Women Don't Deserve Equal Prize Money at Wimbledon

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Women Don't Deserve Equal Prize Money at Wimbledon
(Photo by Sean Dempsey/Pool/Getty Images)

It's the men who should be fighting for equal prize money.

Wimbledon is now in its third year of equal pay for both men and women, but when you take a look at how much time the players are actually on the court, the pay isn't equal at all.

Alex Dimond recently took a great in depth look at the debate, but I just wanted to add to the conversation with some statistics.

Since the entire tournament isn't over yet, I used the men and women who lost in the quarterfinal round as an example.  They will each earn $174,133 for their efforts, but the women actually make 50 percent more than the men per hour.

Lleyton Hewitt spent 13 hours and 14 minutes on the court in his five matches, Juan Carlos Ferrero played for 11:14, Novak Djokovic toiled for 11:38, and Ivo Karlovic ran around for 10:58.

That's an average of 11:46, which breaks down to $14,799 per hour for the men.

On the women's side, Sabine Lisicki played her five matches in 8:35, Agnieszka Radwanska was on the court for 8:34, Francesca Shiavone competed for 8:09, and Victoria Azarenka saw just 6:54 of time on the grass.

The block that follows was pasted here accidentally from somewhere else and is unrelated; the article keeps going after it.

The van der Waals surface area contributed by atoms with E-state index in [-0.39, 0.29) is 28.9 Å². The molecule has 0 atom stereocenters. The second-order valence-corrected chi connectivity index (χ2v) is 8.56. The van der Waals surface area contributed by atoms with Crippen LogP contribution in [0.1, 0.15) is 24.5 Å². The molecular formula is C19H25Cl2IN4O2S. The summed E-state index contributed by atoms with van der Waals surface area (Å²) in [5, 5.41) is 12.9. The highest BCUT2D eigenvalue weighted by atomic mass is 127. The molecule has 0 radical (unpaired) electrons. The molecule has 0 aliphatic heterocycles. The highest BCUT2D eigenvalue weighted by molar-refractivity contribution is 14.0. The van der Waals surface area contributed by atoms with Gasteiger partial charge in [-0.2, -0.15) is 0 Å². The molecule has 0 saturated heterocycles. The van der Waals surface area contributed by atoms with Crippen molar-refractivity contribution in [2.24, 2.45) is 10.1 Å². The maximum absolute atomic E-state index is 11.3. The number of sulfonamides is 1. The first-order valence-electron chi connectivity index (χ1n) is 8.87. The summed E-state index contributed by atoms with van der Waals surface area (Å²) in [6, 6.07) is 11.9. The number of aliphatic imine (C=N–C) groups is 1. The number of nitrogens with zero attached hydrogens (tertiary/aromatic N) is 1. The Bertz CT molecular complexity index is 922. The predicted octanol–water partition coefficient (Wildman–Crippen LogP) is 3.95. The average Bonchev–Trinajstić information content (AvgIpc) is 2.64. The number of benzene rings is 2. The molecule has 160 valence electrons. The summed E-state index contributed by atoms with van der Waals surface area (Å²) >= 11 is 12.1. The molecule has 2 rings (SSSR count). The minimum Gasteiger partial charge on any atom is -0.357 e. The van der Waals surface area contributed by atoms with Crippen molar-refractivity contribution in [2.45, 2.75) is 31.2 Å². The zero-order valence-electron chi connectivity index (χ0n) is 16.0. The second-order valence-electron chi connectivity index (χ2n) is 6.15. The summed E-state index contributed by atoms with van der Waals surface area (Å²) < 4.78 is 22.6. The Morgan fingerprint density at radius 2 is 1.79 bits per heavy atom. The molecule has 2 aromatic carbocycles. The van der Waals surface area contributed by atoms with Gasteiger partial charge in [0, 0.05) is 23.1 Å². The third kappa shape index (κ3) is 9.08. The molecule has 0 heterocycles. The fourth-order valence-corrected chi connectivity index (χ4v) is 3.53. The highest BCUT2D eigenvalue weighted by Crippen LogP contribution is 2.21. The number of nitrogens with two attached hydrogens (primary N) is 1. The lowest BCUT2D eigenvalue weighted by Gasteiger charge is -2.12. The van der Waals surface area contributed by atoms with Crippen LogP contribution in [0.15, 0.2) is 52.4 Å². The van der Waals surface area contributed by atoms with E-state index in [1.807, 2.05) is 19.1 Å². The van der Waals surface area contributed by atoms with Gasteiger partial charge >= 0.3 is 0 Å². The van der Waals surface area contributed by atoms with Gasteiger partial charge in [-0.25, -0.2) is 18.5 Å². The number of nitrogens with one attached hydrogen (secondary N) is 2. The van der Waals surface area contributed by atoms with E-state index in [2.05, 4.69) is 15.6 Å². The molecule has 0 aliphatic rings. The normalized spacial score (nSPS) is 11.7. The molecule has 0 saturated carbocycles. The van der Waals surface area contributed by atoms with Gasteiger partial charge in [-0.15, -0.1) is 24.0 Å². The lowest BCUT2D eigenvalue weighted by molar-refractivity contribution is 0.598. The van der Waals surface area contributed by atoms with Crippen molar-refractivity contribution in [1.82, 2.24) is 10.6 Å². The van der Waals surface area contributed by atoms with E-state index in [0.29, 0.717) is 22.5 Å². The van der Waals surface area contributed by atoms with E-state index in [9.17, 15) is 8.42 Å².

That's an average of only 8:03, which breaks down to $21,631 per hour for the ladies.

Now, I know what you're thinking: who the heck are Sabine Lisicki, Agnieszka Radwanska, Francesca Shiavone, and Victoria Azarenka?


Not only do the women play best-of-three set matches instead of best-of-five like the men, but the ladies' game is far less entertaining and its athletes are much less recognizable.

One of the most popular women on tour is Venus Williams, who just advanced to the finals with a thrilling 6-0, 6-1 victory over top seed Dinara Safina.

Let me repeat that: the No. 1 seed lost 6-0, 6-1.  How is that possible?  Imagine paying a lot of money to see that in person.

It's taken Venus Williams just 6:34 of court time to win six matches and reach the finals.  By comparison, Andy Murray's fourth round match with Stanislas Wawrinka was 3:57 alone.

So let's say Venus beats her sister, Serena, in another one of those stellar 1:30 Williams sisters finals.  That'll be a total of only 8:04 for Venus to earn a $1.4 million check, or $172,480 per hour.

If Roger Federer wins his 15th Grand Slam title at Wimbledon this weekend, he'll make only about $100,000 per hour.

That doesn't seem fair.

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